When I returned to advertising after 10 years I assumed it would have changed – I was wrong
When I last worked in the ad industry, George W. Bush was president, tweets were something you heard in the park and Yahoo was – actually, Yahoo was the same in 2007 as well.
I left the business and went off to work in new product development, occasionally sitting in the same meeting rooms as my client’s ad agencies, and generally not paying a lot of attention to their presentations. Sorry.
Last year I started to get interested in ad land again, as I read more and more about programmatic advertising. In the NPD game, we’d been using clever algorithms to predict consumer behaviour for years. Wow, I thought. Now you can crunch all that data in real time on the viewer of any ad, you could do some truly amazing things. Agencies must be all over it.
My own online experience told me that maybe agencies weren’t. The same ad for a Garmin watch had been following me for a week. The same ad, whether I was on Facebook where I chat with friends, on Wired where I read about technology, or on Twitter, where I scream into the abyss. All that data about who I was, what I was doing or what platform I was on: clearly, none of it was affecting the ad.
I started to talk to friends who worked in programmatic. Most ad agencies, it seemed, were not interested in the data. Instead, they were just tossing stills from print and TV campaigns over the fence and asking the media companies to make them work online.
Why, I asked. Dunno, said the programmatic dudes, we can tell them 5,000 things about a single page view, but they don’t use any of it.
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Five thousand things! I doubt I know 5,000 things about myself. My 10 years geeking out on vast amounts of data has taught me that 5,000 results are as good as none. Two are too few. Four to six – those I can work with. I wondered how my old friends who’d stuck it out in ad planning were doing. I asked a few of them, from global ad agencies to a couple of hot shops, to send me a blank briefing form from their agencies.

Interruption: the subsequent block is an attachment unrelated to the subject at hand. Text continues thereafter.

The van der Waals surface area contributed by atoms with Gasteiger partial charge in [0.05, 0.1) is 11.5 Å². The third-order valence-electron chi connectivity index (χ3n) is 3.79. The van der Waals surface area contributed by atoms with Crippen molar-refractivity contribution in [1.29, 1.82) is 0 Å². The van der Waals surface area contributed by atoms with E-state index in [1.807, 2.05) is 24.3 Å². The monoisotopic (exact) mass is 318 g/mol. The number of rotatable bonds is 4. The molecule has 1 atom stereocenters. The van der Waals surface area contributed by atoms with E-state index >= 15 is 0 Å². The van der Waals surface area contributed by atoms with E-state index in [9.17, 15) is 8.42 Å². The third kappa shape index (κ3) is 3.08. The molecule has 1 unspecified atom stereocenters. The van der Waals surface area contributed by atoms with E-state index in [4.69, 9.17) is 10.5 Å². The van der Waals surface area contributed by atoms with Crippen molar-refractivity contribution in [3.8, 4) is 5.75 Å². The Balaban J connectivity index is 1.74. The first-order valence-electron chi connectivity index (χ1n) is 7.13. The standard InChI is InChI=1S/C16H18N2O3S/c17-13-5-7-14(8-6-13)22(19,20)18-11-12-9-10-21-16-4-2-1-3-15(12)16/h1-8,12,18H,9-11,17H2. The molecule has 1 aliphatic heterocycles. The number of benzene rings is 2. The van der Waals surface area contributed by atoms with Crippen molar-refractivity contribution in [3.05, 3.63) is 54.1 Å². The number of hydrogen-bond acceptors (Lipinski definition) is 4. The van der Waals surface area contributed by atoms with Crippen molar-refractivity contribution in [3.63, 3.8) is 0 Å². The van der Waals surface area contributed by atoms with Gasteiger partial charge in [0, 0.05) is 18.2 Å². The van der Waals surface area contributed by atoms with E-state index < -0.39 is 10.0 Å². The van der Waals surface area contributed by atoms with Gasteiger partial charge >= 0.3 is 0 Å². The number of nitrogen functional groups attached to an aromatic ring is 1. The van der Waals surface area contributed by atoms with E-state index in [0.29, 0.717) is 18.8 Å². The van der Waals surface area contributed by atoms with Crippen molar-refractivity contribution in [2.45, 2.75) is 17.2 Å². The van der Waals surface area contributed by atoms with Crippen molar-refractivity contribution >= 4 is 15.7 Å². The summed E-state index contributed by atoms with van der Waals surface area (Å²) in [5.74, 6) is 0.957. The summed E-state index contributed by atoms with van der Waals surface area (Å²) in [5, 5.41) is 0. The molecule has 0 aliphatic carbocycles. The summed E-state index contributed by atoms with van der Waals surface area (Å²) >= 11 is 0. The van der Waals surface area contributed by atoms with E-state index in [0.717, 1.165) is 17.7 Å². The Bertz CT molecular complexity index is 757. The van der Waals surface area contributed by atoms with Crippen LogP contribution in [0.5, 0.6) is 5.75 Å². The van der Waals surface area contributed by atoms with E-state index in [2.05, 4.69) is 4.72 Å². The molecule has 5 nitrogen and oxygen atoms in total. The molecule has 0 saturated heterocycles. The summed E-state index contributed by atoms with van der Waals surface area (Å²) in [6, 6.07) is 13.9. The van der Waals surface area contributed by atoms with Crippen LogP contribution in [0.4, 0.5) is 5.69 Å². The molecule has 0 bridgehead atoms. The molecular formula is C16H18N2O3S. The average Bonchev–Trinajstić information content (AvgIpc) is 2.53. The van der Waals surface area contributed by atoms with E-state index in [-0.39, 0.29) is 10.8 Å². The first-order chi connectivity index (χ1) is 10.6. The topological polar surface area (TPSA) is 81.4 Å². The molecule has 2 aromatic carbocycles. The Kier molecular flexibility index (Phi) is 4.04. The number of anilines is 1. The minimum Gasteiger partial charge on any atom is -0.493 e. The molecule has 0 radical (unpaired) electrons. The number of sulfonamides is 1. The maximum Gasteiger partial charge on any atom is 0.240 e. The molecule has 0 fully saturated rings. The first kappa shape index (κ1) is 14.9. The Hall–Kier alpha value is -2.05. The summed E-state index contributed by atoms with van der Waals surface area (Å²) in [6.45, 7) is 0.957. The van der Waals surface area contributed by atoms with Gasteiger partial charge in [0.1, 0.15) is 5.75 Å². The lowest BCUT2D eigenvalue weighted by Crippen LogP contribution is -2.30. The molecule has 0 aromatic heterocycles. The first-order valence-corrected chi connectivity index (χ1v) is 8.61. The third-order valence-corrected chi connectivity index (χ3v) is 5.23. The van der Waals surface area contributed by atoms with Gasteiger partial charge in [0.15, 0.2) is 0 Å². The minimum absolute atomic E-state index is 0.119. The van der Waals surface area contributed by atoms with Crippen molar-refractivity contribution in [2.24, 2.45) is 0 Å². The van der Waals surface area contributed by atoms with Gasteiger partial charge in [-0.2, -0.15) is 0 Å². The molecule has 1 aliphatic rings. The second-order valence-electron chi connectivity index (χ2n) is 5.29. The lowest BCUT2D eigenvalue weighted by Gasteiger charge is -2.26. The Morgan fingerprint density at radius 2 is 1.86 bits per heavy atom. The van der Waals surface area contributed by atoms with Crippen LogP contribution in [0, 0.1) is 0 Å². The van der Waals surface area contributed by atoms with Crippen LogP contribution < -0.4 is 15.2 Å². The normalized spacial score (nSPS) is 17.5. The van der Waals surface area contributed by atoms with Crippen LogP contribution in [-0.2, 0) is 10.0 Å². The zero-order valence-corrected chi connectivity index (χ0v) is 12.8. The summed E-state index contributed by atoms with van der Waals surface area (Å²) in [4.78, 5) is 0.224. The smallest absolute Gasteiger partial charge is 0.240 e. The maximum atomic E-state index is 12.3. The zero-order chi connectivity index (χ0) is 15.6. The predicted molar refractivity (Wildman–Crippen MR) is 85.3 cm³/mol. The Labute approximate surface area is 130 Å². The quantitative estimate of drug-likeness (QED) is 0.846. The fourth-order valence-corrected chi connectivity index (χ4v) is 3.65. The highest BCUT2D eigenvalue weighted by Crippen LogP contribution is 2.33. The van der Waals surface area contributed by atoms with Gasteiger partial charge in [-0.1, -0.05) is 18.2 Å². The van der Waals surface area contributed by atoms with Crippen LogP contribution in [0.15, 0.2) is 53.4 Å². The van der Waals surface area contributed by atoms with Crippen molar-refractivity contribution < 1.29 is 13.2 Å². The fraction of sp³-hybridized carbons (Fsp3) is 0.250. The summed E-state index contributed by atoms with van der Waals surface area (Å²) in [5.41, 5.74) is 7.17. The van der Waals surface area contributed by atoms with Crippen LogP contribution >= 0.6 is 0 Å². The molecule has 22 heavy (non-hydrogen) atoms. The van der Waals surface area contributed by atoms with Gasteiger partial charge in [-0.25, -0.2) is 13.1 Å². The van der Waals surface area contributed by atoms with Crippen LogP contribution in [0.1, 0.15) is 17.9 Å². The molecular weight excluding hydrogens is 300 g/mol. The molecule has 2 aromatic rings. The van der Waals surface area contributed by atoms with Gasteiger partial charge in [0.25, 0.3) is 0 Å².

What is the brand’s tone of voice? What is the single most compelling message we can tell them? What supports this? I had to rush up to a few people as if I were Dr Who. I grabbed them by the lapels. What year is it? I asked in rising panic. It felt like I was back in the early 90s, when there were five TV stations in the UK and a bunch of poster sites at roundabouts.
Back then, when you had two campaigns a year at News at Ten and some slots in the Sunday supps, it was completely fine to bang away at being the 'ultimate driving machine' in the same Teutonic tone. Nobody got too tired of it. But when I wake up to your brand on Facebook, and scroll past it on Twitter, and see it on Instagram… it just comes across as repetitive.
Yet there are brands that are thriving online, both big and small. They’ve realised that it’s more important to be multifaceted than monotonous, to be surprising rather than consistent. Take Taco Bell, a chain that’s gone from being dubbed ‘Taco Hell’ five years ago to Gen Z’s default hangout. Its social media takes a lot of credit for this: it’s beautiful on Instagram, bitchy on Twitter, inspiring on its website, and its $40,000 TacoBot has already taken $10m in orders on Slack.